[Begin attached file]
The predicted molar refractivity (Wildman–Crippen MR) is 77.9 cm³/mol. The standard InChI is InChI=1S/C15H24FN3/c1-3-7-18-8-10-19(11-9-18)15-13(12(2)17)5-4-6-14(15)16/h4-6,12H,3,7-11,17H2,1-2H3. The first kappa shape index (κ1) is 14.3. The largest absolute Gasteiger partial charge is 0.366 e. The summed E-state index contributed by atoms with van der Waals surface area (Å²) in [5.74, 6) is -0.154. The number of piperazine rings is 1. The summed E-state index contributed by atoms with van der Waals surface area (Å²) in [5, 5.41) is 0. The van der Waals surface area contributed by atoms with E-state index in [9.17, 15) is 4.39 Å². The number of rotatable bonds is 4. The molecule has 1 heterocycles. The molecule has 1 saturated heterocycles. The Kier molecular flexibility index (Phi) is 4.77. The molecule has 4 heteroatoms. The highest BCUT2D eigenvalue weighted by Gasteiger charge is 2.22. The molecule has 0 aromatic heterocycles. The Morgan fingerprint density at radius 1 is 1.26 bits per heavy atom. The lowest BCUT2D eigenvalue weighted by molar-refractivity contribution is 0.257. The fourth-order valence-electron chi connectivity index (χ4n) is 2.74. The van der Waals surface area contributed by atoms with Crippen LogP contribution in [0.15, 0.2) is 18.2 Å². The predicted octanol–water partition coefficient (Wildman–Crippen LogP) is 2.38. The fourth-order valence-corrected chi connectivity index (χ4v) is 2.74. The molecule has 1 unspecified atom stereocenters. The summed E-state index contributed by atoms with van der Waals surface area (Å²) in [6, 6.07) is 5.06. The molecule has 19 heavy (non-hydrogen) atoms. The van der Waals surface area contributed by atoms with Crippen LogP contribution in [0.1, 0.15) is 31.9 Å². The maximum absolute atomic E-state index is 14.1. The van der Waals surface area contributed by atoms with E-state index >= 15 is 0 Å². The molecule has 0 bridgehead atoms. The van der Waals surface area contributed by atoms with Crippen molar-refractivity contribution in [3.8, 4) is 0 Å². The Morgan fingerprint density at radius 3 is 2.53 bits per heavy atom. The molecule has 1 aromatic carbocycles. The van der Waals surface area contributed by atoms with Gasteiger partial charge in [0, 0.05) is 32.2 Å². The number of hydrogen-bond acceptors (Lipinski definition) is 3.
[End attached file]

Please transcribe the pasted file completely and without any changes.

The predicted molar refractivity (Wildman–Crippen MR) is 77.9 cm³/mol. The standard InChI is InChI=1S/C15H24FN3/c1-3-7-18-8-10-19(11-9-18)15-13(12(2)17)5-4-6-14(15)16/h4-6,12H,3,7-11,17H2,1-2H3. The first kappa shape index (κ1) is 14.3. The largest absolute Gasteiger partial charge is 0.366 e. The summed E-state index contributed by atoms with van der Waals surface area (Å²) in [5.74, 6) is -0.154. The number of piperazine rings is 1. The summed E-state index contributed by atoms with van der Waals surface area (Å²) in [5, 5.41) is 0. The van der Waals surface area contributed by atoms with E-state index in [9.17, 15) is 4.39 Å². The number of rotatable bonds is 4. The molecule has 1 heterocycles. The molecule has 1 saturated heterocycles. The Kier molecular flexibility index (Phi) is 4.77. The molecule has 4 heteroatoms. The highest BCUT2D eigenvalue weighted by Gasteiger charge is 2.22. The molecule has 0 aromatic heterocycles. The Morgan fingerprint density at radius 1 is 1.26 bits per heavy atom. The lowest BCUT2D eigenvalue weighted by molar-refractivity contribution is 0.257. The fourth-order valence-electron chi connectivity index (χ4n) is 2.74. The van der Waals surface area contributed by atoms with Crippen LogP contribution in [0.15, 0.2) is 18.2 Å². The predicted octanol–water partition coefficient (Wildman–Crippen LogP) is 2.38. The fourth-order valence-corrected chi connectivity index (χ4v) is 2.74. The molecule has 1 unspecified atom stereocenters. The summed E-state index contributed by atoms with van der Waals surface area (Å²) in [6, 6.07) is 5.06. The molecule has 19 heavy (non-hydrogen) atoms. The van der Waals surface area contributed by atoms with Crippen LogP contribution in [0.1, 0.15) is 31.9 Å². The maximum absolute atomic E-state index is 14.1. The van der Waals surface area contributed by atoms with E-state index >= 15 is 0 Å². The molecule has 0 bridgehead atoms. The van der Waals surface area contributed by atoms with Crippen molar-refractivity contribution in [3.8, 4) is 0 Å². The Morgan fingerprint density at radius 3 is 2.53 bits per heavy atom. The molecule has 1 aromatic carbocycles. The van der Waals surface area contributed by atoms with Gasteiger partial charge in [0, 0.05) is 32.2 Å². The number of hydrogen-bond acceptors (Lipinski definition) is 3.